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Funding and Technical Assistance for Rehabilitation

Many state and federal programs provide financial, technical and advisory assistance to landowners. The preceding chart of Grant and Technical Assistance Programs for Wetlands Restoration summarizes the elements of each of the state and federal programs to help you select which programs might meet your needs. Once you have identified a likely match, refer to the following program profiles for more details.

Access and Habitat Program (AHP; Oregon Department of Fish and Wildlife)

Landowners whose projects offer potential benefits to wildlife habitat, or increase public hunting access on private land, may qualify for Oregon Department of Fish and Wildlife Access and Habitat funding. Projects might include improving vegetation on wild lands; developing water in arid regions; or reclaiming habitat by vehicular restrictions or fencing to control movements of wildlife or livestock. Projects can be on public or private land.

The Access and Habitat Program board pays particular attention to projects that reduce economic loss to landowners and to those which involve funding commitments from other organizations and agencies. In-kind contributions of labor, equipment, and material enhance chances for funding. For more information, contact your local Oregon Department of Fish and Wildlife Office or visit the Wildlife Divisions Access and Habitat Program website.

Conservation Reserve Enhancement Program (CREP; USDA Farm Service Agency)

The Conservation Reserve Enhancement Program (CREP) is a voluntary program that can provide farmers and ranchers with financial incentives for removing lands from agricultural production, over a period of 10 to 15 years. This joint federal and state program targets significant environmental effects resulting from agriculture. The Oregon CREP was developed to help restore habitat for fish and wildlife habitat. Eligible land must be within an area covered by an approved Agricultural Water Quality Management Plan (most of Oregon), along a stream where threatened or endangered fish are or were historically present, or on reservation or tribal trust lands. Land must have been annually cropped 4 of the last 6 years, or be pasture or rangeland that can be planted to a riparian buffer along a stream.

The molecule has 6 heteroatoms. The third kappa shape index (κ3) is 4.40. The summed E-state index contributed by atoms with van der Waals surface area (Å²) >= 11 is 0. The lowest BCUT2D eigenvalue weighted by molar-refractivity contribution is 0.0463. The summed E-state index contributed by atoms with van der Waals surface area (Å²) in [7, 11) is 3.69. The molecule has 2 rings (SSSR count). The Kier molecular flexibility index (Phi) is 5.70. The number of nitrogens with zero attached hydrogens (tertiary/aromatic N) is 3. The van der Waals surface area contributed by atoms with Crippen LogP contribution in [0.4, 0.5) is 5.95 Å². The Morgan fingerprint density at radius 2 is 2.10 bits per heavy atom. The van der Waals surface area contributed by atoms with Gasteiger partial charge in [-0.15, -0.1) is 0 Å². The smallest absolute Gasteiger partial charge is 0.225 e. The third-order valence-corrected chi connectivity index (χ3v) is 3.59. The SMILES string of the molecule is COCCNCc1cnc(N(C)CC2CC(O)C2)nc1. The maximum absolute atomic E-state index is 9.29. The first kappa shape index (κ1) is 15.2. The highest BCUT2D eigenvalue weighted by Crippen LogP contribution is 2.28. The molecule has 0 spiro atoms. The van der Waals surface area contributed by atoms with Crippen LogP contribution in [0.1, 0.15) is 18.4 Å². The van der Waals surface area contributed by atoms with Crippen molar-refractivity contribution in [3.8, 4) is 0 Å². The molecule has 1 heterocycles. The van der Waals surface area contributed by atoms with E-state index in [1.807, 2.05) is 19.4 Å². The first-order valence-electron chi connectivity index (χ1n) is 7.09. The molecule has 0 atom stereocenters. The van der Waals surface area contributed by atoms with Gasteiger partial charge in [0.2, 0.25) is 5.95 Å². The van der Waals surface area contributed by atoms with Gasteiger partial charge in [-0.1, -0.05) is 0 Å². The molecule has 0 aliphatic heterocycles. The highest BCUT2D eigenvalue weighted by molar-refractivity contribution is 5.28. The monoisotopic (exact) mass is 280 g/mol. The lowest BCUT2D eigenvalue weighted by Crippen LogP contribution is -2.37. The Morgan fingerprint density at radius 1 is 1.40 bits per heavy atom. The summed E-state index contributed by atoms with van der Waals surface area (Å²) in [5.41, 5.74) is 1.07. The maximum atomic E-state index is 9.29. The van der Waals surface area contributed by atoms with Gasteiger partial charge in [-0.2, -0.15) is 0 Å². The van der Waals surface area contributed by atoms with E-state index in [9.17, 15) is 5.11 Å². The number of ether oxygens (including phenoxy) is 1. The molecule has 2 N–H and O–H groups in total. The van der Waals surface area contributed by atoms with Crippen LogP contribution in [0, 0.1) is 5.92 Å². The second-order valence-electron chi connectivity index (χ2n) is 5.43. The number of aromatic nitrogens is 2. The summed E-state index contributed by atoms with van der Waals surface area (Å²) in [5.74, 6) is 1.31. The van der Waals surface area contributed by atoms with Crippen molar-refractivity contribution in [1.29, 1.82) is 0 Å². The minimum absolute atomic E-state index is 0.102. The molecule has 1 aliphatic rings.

Malheur County Buena Vista Pond

Malheur County Buena Vista Pond (Bruce Taylor)

Oregon CREP provides landowners wishing to improve conservation practices with four possibilities: annual rent, maintenance incentives, cost-sharing and an incentive for reducing the cumulative impact on the environment. Landowners pay at least 25% of the cost of the initial conservation practices. A landowners contribution may include an in-kind match such as time and equipment used.

Contact your local USDA Service Center, Soil and Water Conservation District office or the Oregon Watershed Enhancement Board. Information can also be obtained from the USDA Farm Service Agency (FSA) Conservation Programs website.

Conservation Reserve Program (CRP; USDA Farm Service Agency)

The Conservation Reserve Program rents property from eligible landowners who agree to take environmentally sensitive farmland out of agricultural production. The agency shares the cost of the materials, labor and equipment landowners use to establish protective cover on their property. The program is designed to protect environmentally sensitive farmland from erosion, improve water quality, reduce surplus farm commodities and enhance wildlife habitat.

The landowner must pay for at least 50% of the costs of the restoration. Ongoing maintenance costs may also be eligible for a 50% cost-share. Contact your local FSA/NRCS office to learn more. Information can also be obtained from the USDA Farm Service Agency (FSA) Conservation Programs website.

Environmental Quality Incentives Program (EQIP; USDA Natural Resources Conservation Service)

Commercial farmers and ranchers can solve point and non-point source pollution problems through technical, financial and educational assistance from the Environmental Quality Incentives Program. Eligible agricultural producers work on five to 10-year contracts to establish permanent vegetative cover, retain sediment and stabilize water control structures. The program may share the cost of terraces, filter strips, tree planting, animal waste management facilities and permanent wildlife habitat. Also, incentive payments may be available for land management practices such as nutrient management, pest management and grazing land management.

Landowners may receive up to 75% of the costs of certain conservation practices. Incentive payments may be provided for up to three years to encourage producers to carry out management practices they may not otherwise use without the incentive. However, limited resource producers and beginning farmers and ranchers may be eligible for cost-shares up to 90%.. Farmers and ranchers may elect to use a certified third-party provider for technical assistance.